2. This firm, also with a sizable D.C. presence, offers its lawyers “immediate substantive responsibility” on “high-stakes” matters.
3. This firm has a top-flight sports law practice, with clients including Major League Baseball, the National Hockey League, and the National Basketball Association.
4. This firm has a definite international bent, with more than half of its clients located abroad.
5. This firm, a litigation powerhouse, boasts an “eclectic group” of attorneys, with a “mix of personalities.”
The Career Center is constantly being updated with responses from users and the latest news from the legal markets. Unlike many other resources, it’s dynamic, not static.
Some recent highlights from the Career Center’s firm snapshots, after the jump.
We received over 1300 responses to last week’s Career Center survey on how lawyers feel about their careers in light of the recession. Despite economists’ encouraging words about the light at the end of the tunnel, respondents across the country remain deeply concerned for themselves and the legal industry as a whole. Although the economy has pulled out of its tailspin, recovering financial institutions and businesses are no longer generating the same level of legal work they once did, making it extremely difficult for major corporate law firms to stage their own comebacks. With business stagnating, several major law firms have gone out of business , and waves of layoffs have left thousands of big firm attorneys without jobs and countless others thinking they could be cut next. Check out the Career Center, powered by Lateral Link, for more on which firms are starting to recover from the downturn and which firms continue to struggle.
Over the last month, we’ve seen a significant spike in the number of ATL readers making use of the information on the Career Center. With hundreds of thousands of visitors to the law firm snapshots and tens of thousands of law firm comparisons generated on the Career Center, we want to know what is on our readers’ minds when it comes to your careers.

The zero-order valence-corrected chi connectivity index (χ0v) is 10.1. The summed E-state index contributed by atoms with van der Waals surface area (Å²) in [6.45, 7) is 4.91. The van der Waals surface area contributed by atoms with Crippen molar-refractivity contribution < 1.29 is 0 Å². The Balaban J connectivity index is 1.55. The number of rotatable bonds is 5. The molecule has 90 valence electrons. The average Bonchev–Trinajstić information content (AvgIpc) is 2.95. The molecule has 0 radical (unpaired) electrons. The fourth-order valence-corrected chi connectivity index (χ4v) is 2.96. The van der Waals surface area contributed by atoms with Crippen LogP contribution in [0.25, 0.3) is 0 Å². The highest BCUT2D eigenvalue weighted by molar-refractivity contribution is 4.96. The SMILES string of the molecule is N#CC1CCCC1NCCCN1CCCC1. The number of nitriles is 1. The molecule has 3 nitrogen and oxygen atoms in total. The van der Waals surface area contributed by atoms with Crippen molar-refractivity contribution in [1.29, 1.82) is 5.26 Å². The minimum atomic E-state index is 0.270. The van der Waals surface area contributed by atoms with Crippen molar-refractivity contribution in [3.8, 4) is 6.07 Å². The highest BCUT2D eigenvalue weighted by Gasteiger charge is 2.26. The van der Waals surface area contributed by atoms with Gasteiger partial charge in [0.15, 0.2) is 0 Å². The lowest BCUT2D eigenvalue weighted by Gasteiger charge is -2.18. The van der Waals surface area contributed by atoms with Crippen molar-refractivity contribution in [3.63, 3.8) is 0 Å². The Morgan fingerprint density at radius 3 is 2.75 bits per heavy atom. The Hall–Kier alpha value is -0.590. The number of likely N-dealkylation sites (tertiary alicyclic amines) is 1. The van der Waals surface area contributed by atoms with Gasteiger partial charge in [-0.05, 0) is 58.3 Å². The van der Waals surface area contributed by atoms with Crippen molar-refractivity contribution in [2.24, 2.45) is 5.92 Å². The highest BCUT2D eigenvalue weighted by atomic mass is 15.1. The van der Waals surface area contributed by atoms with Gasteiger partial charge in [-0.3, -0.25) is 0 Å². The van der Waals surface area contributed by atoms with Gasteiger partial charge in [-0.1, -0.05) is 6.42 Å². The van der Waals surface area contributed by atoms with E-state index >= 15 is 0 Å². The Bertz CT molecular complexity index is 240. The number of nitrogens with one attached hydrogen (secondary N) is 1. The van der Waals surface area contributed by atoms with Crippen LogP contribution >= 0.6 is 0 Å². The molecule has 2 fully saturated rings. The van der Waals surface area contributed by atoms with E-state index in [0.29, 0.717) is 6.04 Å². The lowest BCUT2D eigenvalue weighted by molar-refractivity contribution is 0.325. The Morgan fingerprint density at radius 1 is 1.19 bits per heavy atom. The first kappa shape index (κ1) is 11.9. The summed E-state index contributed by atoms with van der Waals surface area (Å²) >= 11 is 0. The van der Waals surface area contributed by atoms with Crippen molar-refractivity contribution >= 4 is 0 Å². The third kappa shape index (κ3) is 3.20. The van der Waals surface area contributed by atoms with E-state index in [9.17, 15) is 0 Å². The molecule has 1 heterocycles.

Could it be that a year after Lehman’s collapse, and with Bernake’s reassurances that the recession is "very likely over," attorneys feel it is safe to go back on the job hunt? Perhaps the recent layoffs are creating concern that things are getting worse, and people want to know their options? Either way, the good news is that our friends over at Lateral Link tell us that hiring is starting to pick up and they have dozens of attorneys interviewing, so options are out there.
Was the 2009 summer just an aberration? Or are long hours, canceled retreats, and take-out lunch budgets the future of Big Law summer associate programs? Find out which firms rolled out the red carpet for summer associates and which firms couldn’t say goodbye to their summers soon enough, over at the ATL Career Center , powered by Lateral Link. Check out the summer associate program snapshots to discover:
Which firm’s summers report that “probably 80% of the summer class has pulled at least [one] all-nighter”? Click here.
Which firm held a “skip day,” where summer associates spent the day playing (firm-sanctioned) hooky at the beach? Click here.
Which firm offers a offers a Judicial Clerkship Mentoring Program to summer associates considering clerkships? Click here.
Which firm’s summer associates work with indigent clients through the Legal Aid Society’s Community Law Offices program in East Harlem? Click here.
More items, after the jump.
Hey 2Ls! Looking for more insight on which firms to consider this fall? Want to know which firms still offer 14-week summer programs and which ones are canceling their summer programs entirely? Curious about who provides a $15 lunch budget and who subsidizes $75 lunches? Check out the summer associate program snapshots at the ATL Career Center, powered by Lateral Link. It gives you the inside track on summer associate programs at major law firms across the country. Follow the links below to find out:
Which firm has a "professor in residence" to assist summer associates with legal research and writing questions? Click here.
Which firm’s summer program kicks off with a "fantastic" and "truly exceptional" weekend at a seaside resort in California? Click here.
Which firm provides a $65 lunch budget and allows summer associates to attend an unlimited number of lunches each week? Click here.
Which firm’s summer associates report being “treated like associates and expected (for the most part) to work like associates,” and say that they were “busy and challenged” by the “intense work expectations”? Click here.
Which firm takes its promise to give summer associates a "hands-on" experience literally and invited summer associates to visit a client’s wind farm and climb to the top of "a 55-meter turbine"? Click here.